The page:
Recently the Wall Street Journal stated the New England Journal of Medicine published an op-ed by President Obama in which he critiqued the Republicans’ strategy to repeal the Affordable Care Act, and then replace it at a future date. Obama stated, “This approach of ‘repeal first and replace later’ is, simply put, irresponsible – and could slowly bleed the health care system that all of us depend upon. If a repeal with a delay is enacted, the health-care system will be standing on the end of a cliff, resulting in uncertainty, and in some cases, harm beginning immediately.”

Senate Majority Leader Mitch McConnell (R-KY) says the GOP will develop an ACA replacement plan soon after the repeal. The Wall Street Journal accounts that among inquiries about the Republicans’ probable repeal and delay strategy, McConnell said Congress will create a new health insurance system soon after repealing the Affordable Care Act. He stated, “We will be replacing it rapidly after repealing it,” adding, “There ought not to be a great gap between the first step and the second.”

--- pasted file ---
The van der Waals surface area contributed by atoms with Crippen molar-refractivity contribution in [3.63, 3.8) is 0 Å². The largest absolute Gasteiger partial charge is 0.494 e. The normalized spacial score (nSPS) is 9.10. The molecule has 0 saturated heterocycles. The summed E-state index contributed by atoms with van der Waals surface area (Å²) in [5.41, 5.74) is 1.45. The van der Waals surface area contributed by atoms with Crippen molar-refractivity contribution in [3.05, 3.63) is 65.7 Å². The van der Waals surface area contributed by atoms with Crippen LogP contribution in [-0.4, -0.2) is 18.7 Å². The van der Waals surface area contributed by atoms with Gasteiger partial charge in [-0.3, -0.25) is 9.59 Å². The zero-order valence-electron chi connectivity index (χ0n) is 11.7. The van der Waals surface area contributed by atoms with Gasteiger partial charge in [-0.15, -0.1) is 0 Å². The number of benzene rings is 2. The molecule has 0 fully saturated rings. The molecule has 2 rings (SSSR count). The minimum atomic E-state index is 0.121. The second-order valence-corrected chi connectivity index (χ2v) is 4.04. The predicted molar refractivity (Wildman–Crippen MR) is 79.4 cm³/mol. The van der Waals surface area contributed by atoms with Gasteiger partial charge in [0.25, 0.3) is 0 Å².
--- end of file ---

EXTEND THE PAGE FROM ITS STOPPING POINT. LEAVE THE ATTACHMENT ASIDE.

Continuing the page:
From a fraud and abuse perspective, a repeal of the ACA could remove some of the powerful measures it granted to the government to combat fraud and abuse. Nevertheless, given the return on investment in efforts combatting fraud and abuse, providers should not expect a slowdown in these efforts nor should they expect any replacement to lack at least equivalent measures. Combatting fraud and abuse in healthcare delivery and payment has to date been a bipartisan issue.